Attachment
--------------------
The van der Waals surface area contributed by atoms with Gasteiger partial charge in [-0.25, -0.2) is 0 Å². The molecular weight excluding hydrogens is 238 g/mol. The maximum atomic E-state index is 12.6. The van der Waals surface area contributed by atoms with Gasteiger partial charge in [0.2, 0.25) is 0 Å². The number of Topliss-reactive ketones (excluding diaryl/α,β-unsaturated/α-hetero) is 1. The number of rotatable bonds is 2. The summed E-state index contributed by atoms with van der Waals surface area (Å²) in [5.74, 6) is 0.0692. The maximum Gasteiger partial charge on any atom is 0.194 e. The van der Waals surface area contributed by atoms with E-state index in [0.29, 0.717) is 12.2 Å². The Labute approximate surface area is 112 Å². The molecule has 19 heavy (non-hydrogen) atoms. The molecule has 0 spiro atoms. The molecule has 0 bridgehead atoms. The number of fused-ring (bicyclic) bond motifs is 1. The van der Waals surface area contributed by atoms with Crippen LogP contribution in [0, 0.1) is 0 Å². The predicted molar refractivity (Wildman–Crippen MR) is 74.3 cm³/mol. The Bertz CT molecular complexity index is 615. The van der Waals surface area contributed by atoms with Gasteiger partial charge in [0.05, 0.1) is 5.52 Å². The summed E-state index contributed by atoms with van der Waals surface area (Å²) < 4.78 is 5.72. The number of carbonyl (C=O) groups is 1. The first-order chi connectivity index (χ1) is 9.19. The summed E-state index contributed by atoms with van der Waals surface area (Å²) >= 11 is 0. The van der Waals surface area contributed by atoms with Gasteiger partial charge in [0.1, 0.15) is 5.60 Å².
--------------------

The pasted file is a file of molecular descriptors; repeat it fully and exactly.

The van der Waals surface area contributed by atoms with Gasteiger partial charge in [-0.25, -0.2) is 0 Å². The molecular weight excluding hydrogens is 238 g/mol. The maximum atomic E-state index is 12.6. The van der Waals surface area contributed by atoms with Gasteiger partial charge in [0.2, 0.25) is 0 Å². The number of Topliss-reactive ketones (excluding diaryl/α,β-unsaturated/α-hetero) is 1. The number of rotatable bonds is 2. The summed E-state index contributed by atoms with van der Waals surface area (Å²) in [5.74, 6) is 0.0692. The maximum Gasteiger partial charge on any atom is 0.194 e. The van der Waals surface area contributed by atoms with E-state index in [0.29, 0.717) is 12.2 Å². The Labute approximate surface area is 112 Å². The molecule has 19 heavy (non-hydrogen) atoms. The molecule has 0 spiro atoms. The molecule has 0 bridgehead atoms. The number of fused-ring (bicyclic) bond motifs is 1. The van der Waals surface area contributed by atoms with Crippen LogP contribution in [0, 0.1) is 0 Å². The predicted molar refractivity (Wildman–Crippen MR) is 74.3 cm³/mol. The Bertz CT molecular complexity index is 615. The van der Waals surface area contributed by atoms with Gasteiger partial charge in [0.05, 0.1) is 5.52 Å². The summed E-state index contributed by atoms with van der Waals surface area (Å²) < 4.78 is 5.72. The number of carbonyl (C=O) groups is 1. The first-order chi connectivity index (χ1) is 9.19. The summed E-state index contributed by atoms with van der Waals surface area (Å²) >= 11 is 0. The van der Waals surface area contributed by atoms with Gasteiger partial charge in [0.1, 0.15) is 5.60 Å².